Article By: BBC - READ ORIGINAL ARTICLE
Booster numbers have hit record levels across the UK, as part of steps to limit the impact of the Omicron variant. The measures also include approval for a low-dose vaccine to be offered to vulnerable primary school children.
Which children are being vaccinated?
A low-dose version of the Pfizer vaccine has been approved for five to 11-year-olds with health conditions that put them at greater risk from catching Covid.
Primary school children who live with clinically vulnerable adults should also be offered a jab, government vaccine advisers said.
It is not yet clear when children would get the doses - and they first need to be approved by ministers across the UK.
The Joint Committee on Vaccination and Immunisation also recommended the normal booster dose should be offered to children aged:
16 and 17
12 to 15 if they are in an at-risk group or live with someone who is immunosuppressed
12 to 15 who have a severely weakened immune system, who should get four doses
All children aged 12 and over are being offered two doses of the Pfizer jab. They can have a second dose 12 weeks after the first.
If a 16 or 17-year-old tests positive for Covid, they should wait 12 weeks before being vaccinated, because of an extremely small risk of heart inflammation - four weeks (28 days) for high-risk groups.
If a 12 to 15-year old tests positive they need to wait 12 weeks before getting their second dose.
When can I have a booster?
In England boosters are available to over-18s - as long as it's three months since their second dose.
Boosters can be booked two months after a second dose. Some walk-in appointments may be available - depending on where you live.
Scotland also aims to offer booster appointments to all eligible adults before the end of the year. As in England, boosters can be booked online.
Wales also hopes to hit the end of December target. People should wait to be invited for their booster, with older and higher-risk people being prioritised.
Northern Ireland's booster plan is also being accelerated. People aged 18 to 29 are able to go to walk-in hubs, and can now make booster appointments.
How will the target be achieved?
In England, some other medical appointments are being postponed.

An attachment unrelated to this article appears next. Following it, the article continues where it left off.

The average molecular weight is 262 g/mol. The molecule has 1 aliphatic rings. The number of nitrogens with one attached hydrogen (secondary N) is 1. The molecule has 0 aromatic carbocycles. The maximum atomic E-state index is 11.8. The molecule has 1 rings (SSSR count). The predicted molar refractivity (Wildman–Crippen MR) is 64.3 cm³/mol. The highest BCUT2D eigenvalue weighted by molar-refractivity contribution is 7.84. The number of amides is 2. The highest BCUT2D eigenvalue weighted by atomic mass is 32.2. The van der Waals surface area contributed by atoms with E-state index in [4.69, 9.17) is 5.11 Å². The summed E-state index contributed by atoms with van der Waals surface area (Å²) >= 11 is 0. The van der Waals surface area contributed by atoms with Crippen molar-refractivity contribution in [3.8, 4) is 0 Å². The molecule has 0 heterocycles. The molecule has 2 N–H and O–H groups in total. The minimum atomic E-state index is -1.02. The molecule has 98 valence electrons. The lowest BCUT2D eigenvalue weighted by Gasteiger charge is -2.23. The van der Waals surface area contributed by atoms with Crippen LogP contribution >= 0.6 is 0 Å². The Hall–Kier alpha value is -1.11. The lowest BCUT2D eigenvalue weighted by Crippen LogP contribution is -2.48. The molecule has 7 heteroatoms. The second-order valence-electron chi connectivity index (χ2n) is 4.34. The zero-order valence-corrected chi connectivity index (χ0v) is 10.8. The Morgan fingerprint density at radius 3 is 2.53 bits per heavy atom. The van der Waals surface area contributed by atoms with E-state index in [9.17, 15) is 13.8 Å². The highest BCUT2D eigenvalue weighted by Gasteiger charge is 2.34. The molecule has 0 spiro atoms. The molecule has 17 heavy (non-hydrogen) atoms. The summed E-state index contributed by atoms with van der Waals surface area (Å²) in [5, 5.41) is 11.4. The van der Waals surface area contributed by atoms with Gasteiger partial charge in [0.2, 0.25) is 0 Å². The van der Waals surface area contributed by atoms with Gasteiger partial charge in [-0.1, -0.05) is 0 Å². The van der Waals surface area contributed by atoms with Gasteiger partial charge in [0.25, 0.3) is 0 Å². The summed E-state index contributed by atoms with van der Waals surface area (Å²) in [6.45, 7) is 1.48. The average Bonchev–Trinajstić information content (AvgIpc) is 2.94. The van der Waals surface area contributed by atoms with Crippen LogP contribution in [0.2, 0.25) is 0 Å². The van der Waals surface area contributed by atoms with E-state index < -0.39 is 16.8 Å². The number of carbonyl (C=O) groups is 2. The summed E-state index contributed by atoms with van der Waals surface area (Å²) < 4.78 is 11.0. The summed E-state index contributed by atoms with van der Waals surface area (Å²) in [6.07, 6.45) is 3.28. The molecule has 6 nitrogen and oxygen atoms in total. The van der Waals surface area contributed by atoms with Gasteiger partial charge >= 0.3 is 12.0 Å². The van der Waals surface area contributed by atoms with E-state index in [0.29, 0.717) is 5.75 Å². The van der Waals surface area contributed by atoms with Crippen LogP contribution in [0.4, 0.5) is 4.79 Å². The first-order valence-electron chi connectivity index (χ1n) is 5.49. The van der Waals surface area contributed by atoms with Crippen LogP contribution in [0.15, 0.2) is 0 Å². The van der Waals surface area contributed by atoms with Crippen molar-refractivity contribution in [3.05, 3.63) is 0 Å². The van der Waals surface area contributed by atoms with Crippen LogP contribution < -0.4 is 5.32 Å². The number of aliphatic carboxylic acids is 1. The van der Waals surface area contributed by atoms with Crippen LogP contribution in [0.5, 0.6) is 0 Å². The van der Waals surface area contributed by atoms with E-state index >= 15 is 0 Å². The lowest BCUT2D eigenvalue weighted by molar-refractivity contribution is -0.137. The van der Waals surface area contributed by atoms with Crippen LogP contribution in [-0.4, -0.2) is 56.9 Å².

Across the UK, opening hours at vaccination centres are being extended and more volunteers are being recruited.
The requirement to wait 15 minutes in the vaccination centre after a jab is also being scrapped, to allow more people to be seen.
Why do I need a booster?
Early studies from UK researchers suggest a booster vaccine - on top of the first two jabs - will provide 80-85% protection against Omicron (compared with 97% against Delta).
More antibodies are developed thanks to the booster, giving the body a deeper, broader and stronger defence against the virus than before.
It makes it harder for Omicron's mutations to infect the body, although current vaccines are still not a perfect match.
Why do boosters work if two doses struggle?
Do vaccines work against Omicron?
What else do I need to know about the booster?
Your booster will be a single dose of either Pfizer or Moderna - regardless of which vaccine you received for your first two jabs.
If you have tested positive for Covid recently, you should wait four weeks (28 days) from the date of the test before having your booster.
You shouldn't have the booster if you have a severe illness or high fever. However, patient information from Pfizer and Moderna says a mild fever or a cold are not reasons to delay.
The vaccines do not give you an infection, and they will not cause you to test positive on a lateral flow or PCR test.
Is the Covid vaccine compulsory?
Not in the UK, although a number of European countries have tightened restrictions for the unvaccinated.
However, all front-ine NHS staff in England (with some exceptions) must be fully vaccinated by 1 April.
Care home staff in England must already be vaccinated (unless exempt).
Across the UK, Covid passports are required to enter some venues.
Mandatory jabs: Three reasons for and against
What if I haven't had my first or second vaccine?
You can still book your first or second jab. You need to wait eight weeks between the first and second.
In particular, the government wants unvaccinated pregnant women to come forward.
In England, bookings for over-12s can be made online, by calling 119, or visiting a walk-in clinic
In Scotland, over-16s can register for their first or second vaccine online, or by calling 0800 030 8013
In Wales, adults can contact their local health board
In Northern Ireland, you can book online or call 0300 200 7813; walk-in centres are open to older teenagers
What about side effects?
The most common ones include a sore arm, headache, chills, fatigue and nausea.
They are part of the body's normal immune response to vaccines and tend to resolve within a day or two.
There are extremely rare, but occasionally fatal, cases of people developing blood clots after taking the AstraZeneca vaccine.
And a very small number of people have experienced a severe allergic reaction after the Pfizer vaccine.
You should discuss any existing serious allergies with your healthcare professional before being vaccinated.